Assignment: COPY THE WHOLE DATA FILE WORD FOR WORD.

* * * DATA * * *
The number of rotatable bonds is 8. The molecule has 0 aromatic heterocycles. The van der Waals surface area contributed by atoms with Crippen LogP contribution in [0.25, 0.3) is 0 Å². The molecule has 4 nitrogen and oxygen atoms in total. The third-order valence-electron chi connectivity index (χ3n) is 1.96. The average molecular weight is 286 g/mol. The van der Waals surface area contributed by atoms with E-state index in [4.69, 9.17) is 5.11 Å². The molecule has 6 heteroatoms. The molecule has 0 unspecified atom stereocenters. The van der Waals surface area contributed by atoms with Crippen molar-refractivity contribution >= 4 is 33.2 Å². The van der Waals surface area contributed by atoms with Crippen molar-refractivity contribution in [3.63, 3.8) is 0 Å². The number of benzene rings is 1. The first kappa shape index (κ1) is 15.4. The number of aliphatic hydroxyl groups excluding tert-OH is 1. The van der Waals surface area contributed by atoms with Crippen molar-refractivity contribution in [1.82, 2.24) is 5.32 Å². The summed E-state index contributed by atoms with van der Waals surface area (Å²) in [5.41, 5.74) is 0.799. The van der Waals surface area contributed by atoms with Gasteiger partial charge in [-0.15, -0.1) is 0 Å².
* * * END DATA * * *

The number of rotatable bonds is 8. The molecule has 0 aromatic heterocycles. The van der Waals surface area contributed by atoms with Crippen LogP contribution in [0.25, 0.3) is 0 Å². The molecule has 4 nitrogen and oxygen atoms in total. The third-order valence-electron chi connectivity index (χ3n) is 1.96. The average molecular weight is 286 g/mol. The van der Waals surface area contributed by atoms with E-state index in [4.69, 9.17) is 5.11 Å². The molecule has 6 heteroatoms. The molecule has 0 unspecified atom stereocenters. The van der Waals surface area contributed by atoms with Crippen molar-refractivity contribution >= 4 is 33.2 Å². The van der Waals surface area contributed by atoms with Crippen molar-refractivity contribution in [3.63, 3.8) is 0 Å². The number of benzene rings is 1. The first kappa shape index (κ1) is 15.4. The number of aliphatic hydroxyl groups excluding tert-OH is 1. The van der Waals surface area contributed by atoms with Crippen molar-refractivity contribution in [1.82, 2.24) is 5.32 Å². The summed E-state index contributed by atoms with van der Waals surface area (Å²) in [5.41, 5.74) is 0.799. The van der Waals surface area contributed by atoms with Gasteiger partial charge in [-0.15, -0.1) is 0 Å².